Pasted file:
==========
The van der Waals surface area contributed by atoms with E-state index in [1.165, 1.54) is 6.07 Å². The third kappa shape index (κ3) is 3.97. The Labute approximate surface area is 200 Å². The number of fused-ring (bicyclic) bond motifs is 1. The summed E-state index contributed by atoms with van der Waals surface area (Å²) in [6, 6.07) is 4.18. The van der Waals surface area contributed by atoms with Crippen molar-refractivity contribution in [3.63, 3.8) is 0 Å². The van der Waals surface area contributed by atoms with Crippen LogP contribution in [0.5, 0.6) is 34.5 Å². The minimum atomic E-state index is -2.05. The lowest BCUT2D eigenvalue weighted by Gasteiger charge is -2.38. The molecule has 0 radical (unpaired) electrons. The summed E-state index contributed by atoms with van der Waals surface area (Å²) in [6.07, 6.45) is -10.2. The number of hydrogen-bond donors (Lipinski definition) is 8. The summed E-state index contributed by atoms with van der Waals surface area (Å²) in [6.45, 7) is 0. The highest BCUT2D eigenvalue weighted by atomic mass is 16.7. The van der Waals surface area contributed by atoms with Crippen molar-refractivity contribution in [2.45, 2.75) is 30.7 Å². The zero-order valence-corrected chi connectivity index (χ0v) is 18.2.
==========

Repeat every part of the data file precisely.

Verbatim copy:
The van der Waals surface area contributed by atoms with E-state index in [1.165, 1.54) is 6.07 Å². The third kappa shape index (κ3) is 3.97. The Labute approximate surface area is 200 Å². The number of fused-ring (bicyclic) bond motifs is 1. The summed E-state index contributed by atoms with van der Waals surface area (Å²) in [6, 6.07) is 4.18. The van der Waals surface area contributed by atoms with Crippen molar-refractivity contribution in [3.63, 3.8) is 0 Å². The van der Waals surface area contributed by atoms with Crippen LogP contribution in [0.5, 0.6) is 34.5 Å². The minimum atomic E-state index is -2.05. The lowest BCUT2D eigenvalue weighted by Gasteiger charge is -2.38. The molecule has 0 radical (unpaired) electrons. The summed E-state index contributed by atoms with van der Waals surface area (Å²) in [6.07, 6.45) is -10.2. The number of hydrogen-bond donors (Lipinski definition) is 8. The summed E-state index contributed by atoms with van der Waals surface area (Å²) in [6.45, 7) is 0. The highest BCUT2D eigenvalue weighted by atomic mass is 16.7. The van der Waals surface area contributed by atoms with Crippen molar-refractivity contribution in [2.45, 2.75) is 30.7 Å². The zero-order valence-corrected chi connectivity index (χ0v) is 18.2.